Portrait of Joseph Johnston.

Although the Union suffered higher casualties than the Confederacy, the Battle of Resaca was a Union victory because Confederate General Joseph E. Johnston (pictured here) yielded ground to Major General William T. Sherman’s drive toward Atlanta. [Wikimedia Commons]

Battle of Resaca

May 13–15, 1864

The Battle of Resaca was the second encounter between William T. Sherman's Union forces and Joseph E. Johnston's Confederate forces during the Atlanta Campaign. The engagement took place in Gordon and Whitfield counties, Georgia, near the town of Resaca, from May 13 - May 15, 1864.

Advertisements

Prelude to the Battle

Federal Breakout from Chattanooga

In late November 1863, Union forces commanded by Major General Ulysses S. Grant successfully lifted Confederate General Joseph E. Johnston’s siege of Chattanooga, Tennessee. Union victories at the Battle of Lookout Mountain (November 24) and the Battle of Missionary Ridge (November 25) forced Johnston to withdraw thirty miles south near Dalton, Georgia.

Grant Promoted to Lieutenant General

After the Federal breakout from Chattanooga, President Abraham Lincoln promoted Grant to the special rank of Lieutenant General and placed him in command of all Union armies. Grant moved his headquarters to Washington, leaving his trusted subordinate, Major General William T. Sherman, in command of federal operations in the western theater.

Grant’s primary military strategy was a coordinated effort to attack and defeat the two main Confederate armies in the field, Robert E. Lee’s Army of Northern Virginia in the east, and Joseph E. Johnston’s Army of Tennessee in the west. On May 5, 1864, Grant launched his Overland Campaign against Lee in Virginia.

Sherman Pursues Johnston in Northern Georgia

Two days later, Sherman led three armies, the Army of the Tennessee, commanded by Major General James B. McPherson; the Army of the Ohio, commanded by Major General John M. Schofield; and the Army of the Cumberland, commanded by Major General George H. Thomas, out of Tennessee in pursuit of Johnston’s army in northern Georgia.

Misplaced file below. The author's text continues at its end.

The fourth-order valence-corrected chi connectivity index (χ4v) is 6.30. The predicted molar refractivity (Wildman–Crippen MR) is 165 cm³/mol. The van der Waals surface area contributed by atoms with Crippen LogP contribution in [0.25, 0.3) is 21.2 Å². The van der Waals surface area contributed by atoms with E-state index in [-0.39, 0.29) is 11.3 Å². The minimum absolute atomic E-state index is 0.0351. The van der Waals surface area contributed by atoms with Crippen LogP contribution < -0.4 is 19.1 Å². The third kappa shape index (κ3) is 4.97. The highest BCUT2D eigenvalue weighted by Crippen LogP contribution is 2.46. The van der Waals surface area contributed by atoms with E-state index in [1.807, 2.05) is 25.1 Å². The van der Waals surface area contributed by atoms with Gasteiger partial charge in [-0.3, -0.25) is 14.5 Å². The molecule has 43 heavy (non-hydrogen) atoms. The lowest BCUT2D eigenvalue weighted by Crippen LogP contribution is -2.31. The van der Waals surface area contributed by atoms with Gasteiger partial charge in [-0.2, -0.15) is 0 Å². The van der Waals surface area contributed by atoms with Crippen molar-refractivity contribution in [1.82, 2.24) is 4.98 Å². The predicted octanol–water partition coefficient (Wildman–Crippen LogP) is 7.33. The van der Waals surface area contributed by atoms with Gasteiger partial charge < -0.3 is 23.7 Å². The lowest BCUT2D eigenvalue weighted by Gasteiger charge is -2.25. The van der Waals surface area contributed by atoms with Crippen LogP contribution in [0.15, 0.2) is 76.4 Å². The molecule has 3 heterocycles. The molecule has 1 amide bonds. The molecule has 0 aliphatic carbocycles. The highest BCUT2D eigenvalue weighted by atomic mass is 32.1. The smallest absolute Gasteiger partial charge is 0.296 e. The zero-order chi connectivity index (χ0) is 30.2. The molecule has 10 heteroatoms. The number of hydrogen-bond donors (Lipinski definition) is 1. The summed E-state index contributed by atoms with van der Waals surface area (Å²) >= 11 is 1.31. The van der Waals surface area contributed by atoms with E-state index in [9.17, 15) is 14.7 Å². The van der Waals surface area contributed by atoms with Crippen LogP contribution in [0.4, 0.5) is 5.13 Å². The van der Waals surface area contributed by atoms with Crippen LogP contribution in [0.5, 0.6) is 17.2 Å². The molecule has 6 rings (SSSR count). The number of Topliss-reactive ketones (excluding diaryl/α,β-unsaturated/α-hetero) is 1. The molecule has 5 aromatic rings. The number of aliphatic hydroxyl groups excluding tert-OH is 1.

Battle of Rocky Face Ridge

Between May 7 and 13, 1864, Sherman’s forces engaged the Army of Tennessee in the Battle of Rocky Face Ridge near Dalton, Georgia. Although the fighting was inconclusive, Sherman outflanked the Confederate defenders, forcing Johnston to pull back approximately thirteen miles near Resaca, Georgia. At Resaca, Johnston established a defensive line facing the west that was four miles long, stretching between the Conasauga and Oostanaula rivers.

May 13–15 — Clash at Resaca

On May 13, Sherman began testing the Rebel position. The next day he ordered an ill-fated assault on the entire Rebel front. The Confederates easily repulsed the Union attacks, inflicting heavy casualties on the Federals. Despite heavy losses, Sherman resumed the assault the next day. However, he also sent Brigadier General Thomas Sweeny, commanding part of the Army of the Tennessee, south across the Oostanaula River, threatening Johnston’s rear. Once again, Johnston withdrew; this time moving his army twenty miles farther south near to Adairsville.

Aftermath of the Battle

The Battle of Resaca was costly for Sherman. Estimated Union casualties totaled 4,000–5,000 soldiers (killed, wounded, captured/missing) compared with 2,800 Confederate losses (killed, wounded, captured/missing).

Although the Union suffered higher casualties than the Confederacy, the Battle of Resaca was a Union victory because Johnston yielded ground to Sherman’s seemingly inexorable drive toward Atlanta.

Advertisements

Citation Information

The following information is provided for citations.

  • Article Title Battle of Resaca
  • Coverage May 13–15, 1864
  • Author
  • Keywords battle of resaca
  • Website Name American History Central
  • Access Date July 30, 2021
  • Publisher R.Squared Communications, LLC
  • Original Published Date
  • Date of Last Update March 18, 2021
GET THE BEST OF AMERICAN HISTORY CENTRAL DELIVERED TO YOUR INBOX!
SIGN UP
By signing up for this email, you are agreeing to receive news, offers, updates, and additional information from R.Squared Communications, LLC and American History Central. Easy unsubscribe links are included in every email.
CLOSE [X]